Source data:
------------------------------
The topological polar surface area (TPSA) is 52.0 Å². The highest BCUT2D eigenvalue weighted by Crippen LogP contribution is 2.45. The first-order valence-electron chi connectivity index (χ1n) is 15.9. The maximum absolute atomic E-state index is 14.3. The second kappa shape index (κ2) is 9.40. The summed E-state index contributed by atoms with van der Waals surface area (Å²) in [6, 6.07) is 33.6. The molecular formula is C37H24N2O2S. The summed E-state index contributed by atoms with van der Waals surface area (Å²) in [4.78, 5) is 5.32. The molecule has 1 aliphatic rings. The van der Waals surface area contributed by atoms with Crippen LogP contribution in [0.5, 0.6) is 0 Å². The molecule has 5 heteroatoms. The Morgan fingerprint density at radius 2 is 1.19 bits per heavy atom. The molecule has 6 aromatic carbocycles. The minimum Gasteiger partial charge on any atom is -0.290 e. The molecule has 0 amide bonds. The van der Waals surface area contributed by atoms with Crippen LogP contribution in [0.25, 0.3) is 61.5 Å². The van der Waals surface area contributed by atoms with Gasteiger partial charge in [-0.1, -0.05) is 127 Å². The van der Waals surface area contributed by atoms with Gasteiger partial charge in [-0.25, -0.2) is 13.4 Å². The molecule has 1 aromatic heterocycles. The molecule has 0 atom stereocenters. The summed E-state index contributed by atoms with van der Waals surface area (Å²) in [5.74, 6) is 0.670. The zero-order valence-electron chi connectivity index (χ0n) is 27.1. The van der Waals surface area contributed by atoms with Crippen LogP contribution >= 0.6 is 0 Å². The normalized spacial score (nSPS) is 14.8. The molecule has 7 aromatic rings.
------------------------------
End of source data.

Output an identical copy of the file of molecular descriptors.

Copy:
The topological polar surface area (TPSA) is 52.0 Å². The highest BCUT2D eigenvalue weighted by Crippen LogP contribution is 2.45. The first-order valence-electron chi connectivity index (χ1n) is 15.9. The maximum absolute atomic E-state index is 14.3. The second kappa shape index (κ2) is 9.40. The summed E-state index contributed by atoms with van der Waals surface area (Å²) in [6, 6.07) is 33.6. The molecular formula is C37H24N2O2S. The summed E-state index contributed by atoms with van der Waals surface area (Å²) in [4.78, 5) is 5.32. The molecule has 1 aliphatic rings. The van der Waals surface area contributed by atoms with Crippen LogP contribution in [0.5, 0.6) is 0 Å². The molecule has 5 heteroatoms. The Morgan fingerprint density at radius 2 is 1.19 bits per heavy atom. The molecule has 6 aromatic carbocycles. The minimum Gasteiger partial charge on any atom is -0.290 e. The molecule has 0 amide bonds. The van der Waals surface area contributed by atoms with Crippen LogP contribution in [0.25, 0.3) is 61.5 Å². The van der Waals surface area contributed by atoms with Gasteiger partial charge in [-0.1, -0.05) is 127 Å². The van der Waals surface area contributed by atoms with Gasteiger partial charge in [-0.25, -0.2) is 13.4 Å². The molecule has 1 aromatic heterocycles. The molecule has 0 atom stereocenters. The summed E-state index contributed by atoms with van der Waals surface area (Å²) in [5.74, 6) is 0.670. The zero-order valence-electron chi connectivity index (χ0n) is 27.1. The van der Waals surface area contributed by atoms with Crippen LogP contribution >= 0.6 is 0 Å². The normalized spacial score (nSPS) is 14.8. The molecule has 7 aromatic rings.